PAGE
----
- The percentage of alcohol-impaired pedestrians was 40 percent (2008 figures).
Bicycle Accidents in Maryland
In a bicycle accident, cyclists stand little chance against other vehicles. There’s no doubt that bikes are becoming popular alternatives, especially in urban environments, and that may account for some of the findings. Note that our young people seem to be especially at risk:
- Fatal accidents involving bicyclists were up substantially from 2014 to 2015 after being steady since 2011.
- In 2014, 5 bicyclists died, or about 1 percent of all traffic fatalities.
- From 2008 to 2012, the age ranges of bicyclists most likely to be involved in a crash were 10 to 15 and 20 to 24.
- Head and brain injuries account for 75 percent of severe injuries and deaths for all bicyclists.
Commercial Vehicle (Truck and Bus) Accidents in Maryland
- Large truck accidents in 2014 resulted in 7 fatalities among truck drivers, or roughly 2 percent of all traffic deaths.
- Fatalities involving a large truck in some way totaled 49 in 2014 (this includes people in other vehicles). That figure in 2013 was 59 deaths.
- Light utility truck deaths in 2014 amounted to 48, or 11 percent.
- Light truck van deaths in 2014 amounted to 8, or 2 percent.
- While there were no bus fatalities during 2014 in Maryland, each year on average across the U.S. 21 people are killed in large buses and motorcoaches, with injuries from such accidents totaling almost 8,000.
Boating Accidents in Maryland
We have a lot of water around our state, and boating is a popular form of recreation. Unfortunately, we also have more than our share of boating accidents:
- While boating accidents fell in number from 196 in 2010 to 110 in 2013, the number of deaths has sharply increased over that time.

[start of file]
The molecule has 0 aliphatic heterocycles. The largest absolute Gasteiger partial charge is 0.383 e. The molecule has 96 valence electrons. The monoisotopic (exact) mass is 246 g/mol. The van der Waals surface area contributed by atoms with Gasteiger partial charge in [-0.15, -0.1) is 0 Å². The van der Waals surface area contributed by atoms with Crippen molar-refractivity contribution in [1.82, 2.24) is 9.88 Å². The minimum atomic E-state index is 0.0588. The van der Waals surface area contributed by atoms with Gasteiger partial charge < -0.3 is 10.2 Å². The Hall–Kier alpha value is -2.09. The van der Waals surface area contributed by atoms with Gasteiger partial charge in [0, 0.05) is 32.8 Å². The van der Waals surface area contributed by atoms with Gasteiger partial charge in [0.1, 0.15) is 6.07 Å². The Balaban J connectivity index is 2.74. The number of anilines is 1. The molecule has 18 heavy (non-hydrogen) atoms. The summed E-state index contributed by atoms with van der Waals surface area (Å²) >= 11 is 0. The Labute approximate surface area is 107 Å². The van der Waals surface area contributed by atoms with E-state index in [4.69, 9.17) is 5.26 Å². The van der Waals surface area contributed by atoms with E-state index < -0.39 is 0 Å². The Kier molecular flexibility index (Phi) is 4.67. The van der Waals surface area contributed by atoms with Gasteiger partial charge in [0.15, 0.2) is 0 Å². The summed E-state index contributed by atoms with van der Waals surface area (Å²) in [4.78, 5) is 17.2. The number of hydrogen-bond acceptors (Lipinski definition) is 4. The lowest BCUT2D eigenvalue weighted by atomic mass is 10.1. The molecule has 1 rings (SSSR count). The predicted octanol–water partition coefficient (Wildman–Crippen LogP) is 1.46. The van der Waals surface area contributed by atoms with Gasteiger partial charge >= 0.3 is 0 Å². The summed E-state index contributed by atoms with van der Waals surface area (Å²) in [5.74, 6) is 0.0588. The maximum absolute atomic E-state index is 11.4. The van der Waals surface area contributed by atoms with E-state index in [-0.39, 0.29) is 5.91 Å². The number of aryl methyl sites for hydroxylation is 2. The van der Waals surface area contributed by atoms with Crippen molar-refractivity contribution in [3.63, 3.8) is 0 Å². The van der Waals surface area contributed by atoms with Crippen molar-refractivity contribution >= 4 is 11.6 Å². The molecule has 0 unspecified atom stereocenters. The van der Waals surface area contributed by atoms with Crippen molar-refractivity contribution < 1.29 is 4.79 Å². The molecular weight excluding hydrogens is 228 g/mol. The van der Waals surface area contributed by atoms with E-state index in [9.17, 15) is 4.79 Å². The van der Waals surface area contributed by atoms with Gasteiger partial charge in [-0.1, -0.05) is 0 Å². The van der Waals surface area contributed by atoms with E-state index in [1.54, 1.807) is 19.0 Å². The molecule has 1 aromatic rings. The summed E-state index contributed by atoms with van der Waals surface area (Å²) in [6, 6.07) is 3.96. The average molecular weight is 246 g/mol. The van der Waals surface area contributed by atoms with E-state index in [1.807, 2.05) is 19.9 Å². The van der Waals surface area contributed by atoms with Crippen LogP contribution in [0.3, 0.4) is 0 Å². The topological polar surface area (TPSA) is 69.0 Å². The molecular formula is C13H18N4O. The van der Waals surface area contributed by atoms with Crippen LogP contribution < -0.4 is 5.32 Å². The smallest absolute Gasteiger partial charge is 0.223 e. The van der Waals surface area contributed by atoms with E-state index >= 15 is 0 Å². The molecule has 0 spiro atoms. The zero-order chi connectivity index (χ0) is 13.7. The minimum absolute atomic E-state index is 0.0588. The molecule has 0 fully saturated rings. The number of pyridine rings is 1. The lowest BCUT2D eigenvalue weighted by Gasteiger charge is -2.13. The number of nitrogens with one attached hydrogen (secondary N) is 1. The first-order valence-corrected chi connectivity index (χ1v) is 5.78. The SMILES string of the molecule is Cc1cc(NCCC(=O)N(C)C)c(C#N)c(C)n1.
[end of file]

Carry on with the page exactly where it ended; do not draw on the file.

- In 2013, boating accidents caused 14 deaths, up from 9 in 2010.
- Maryland is 9th in the nation when it comes to recreational boating accidents. We are 11th in the nation when it comes to boating fatalities.
- It’s estimated that 90 percent of boat drowning deaths occur because the person was not wearing a life vest.
There you have it—our state’s story by the numbers. What can you do to avoid becoming an accident statistic? In most cases, for all kinds of traffic or boating accidents, it comes down to common sense: Don’t drive or boat while distracted or impaired; don’t speed; wear reflective clothing if biking or walking at night; wear a life vest when you boat; and always wear a helmet if you are riding a motorcycle.
We’re listening. How can we help?
At the Law Offices of Steven H. Heisler, we have devoted our practice to defending the rights of personal injury victims. We know how traumatic a serious accident can be for both the injured person and for his or her family. If you or a loved one was seriously injured in a vehicular accident, you may be entitled to various kinds of financial compensation, such as medical bills, lost wages, and pain and suffering. Keep in mind, however, that there is a statute of limitations – or a time limit – for filing personal injury claims. If you have been injured in an accident, you should not delay. Contact Steve today for a free initial consultation by calling (410) 625-4878, or use our online form.